How to Include Pets in Your Estate Planning

Humboldt County residents who value their pets should make plans to care for them in their estate plan.  If you should become incompetent before you die, a properly prepared durable power of attorney and revocable living trust can be used to provide care for your pets. Upon your death, your revocable living trust or will can provide for your pets’ long term care.

An outright gift to your pets is not valid in California.  Therefore, if you want to provide for the care of your pets after your death, you should provide for them through a trust designed to care for them.  If you should move from California, you should determine whether your estate plan needs to be modified in your new state to provide for your pets.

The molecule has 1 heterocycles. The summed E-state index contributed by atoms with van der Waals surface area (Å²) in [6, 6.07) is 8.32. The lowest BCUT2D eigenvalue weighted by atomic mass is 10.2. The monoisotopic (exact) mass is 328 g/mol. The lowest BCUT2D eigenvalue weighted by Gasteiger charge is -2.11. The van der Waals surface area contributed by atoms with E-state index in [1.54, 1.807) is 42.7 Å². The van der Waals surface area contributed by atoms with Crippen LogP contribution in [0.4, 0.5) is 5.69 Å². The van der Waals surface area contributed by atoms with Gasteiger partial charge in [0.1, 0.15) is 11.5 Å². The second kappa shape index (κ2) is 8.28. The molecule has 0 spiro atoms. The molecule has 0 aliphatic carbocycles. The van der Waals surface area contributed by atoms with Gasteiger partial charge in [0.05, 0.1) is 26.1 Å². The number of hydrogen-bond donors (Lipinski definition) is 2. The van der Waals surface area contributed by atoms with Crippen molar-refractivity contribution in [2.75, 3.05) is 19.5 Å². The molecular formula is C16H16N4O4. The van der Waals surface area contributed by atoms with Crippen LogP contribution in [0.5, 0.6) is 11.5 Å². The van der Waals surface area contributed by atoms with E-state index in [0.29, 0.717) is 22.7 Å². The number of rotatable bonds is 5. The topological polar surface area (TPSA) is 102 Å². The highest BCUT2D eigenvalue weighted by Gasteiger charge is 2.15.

Just as you would in choosing a trustee to distribute your assets to your beneficiaries, you should use care in selecting a trustee to carry out the terms of your pet trust.  California law provides for enforcement of pet trust provisions by a trustee of the trust, a beneficiary of the trust, a person interested in the animal’s welfare, or a non-profit animal welfare organization.  However, you need to recognize that court enforcement may not be timely, and there may not be a person or organization willing to spend their funds to petition the court for proper enforcement.
Given the time and money we spend on our pets during our life, we cannot forget to provide for the care of our pets if they outlive us.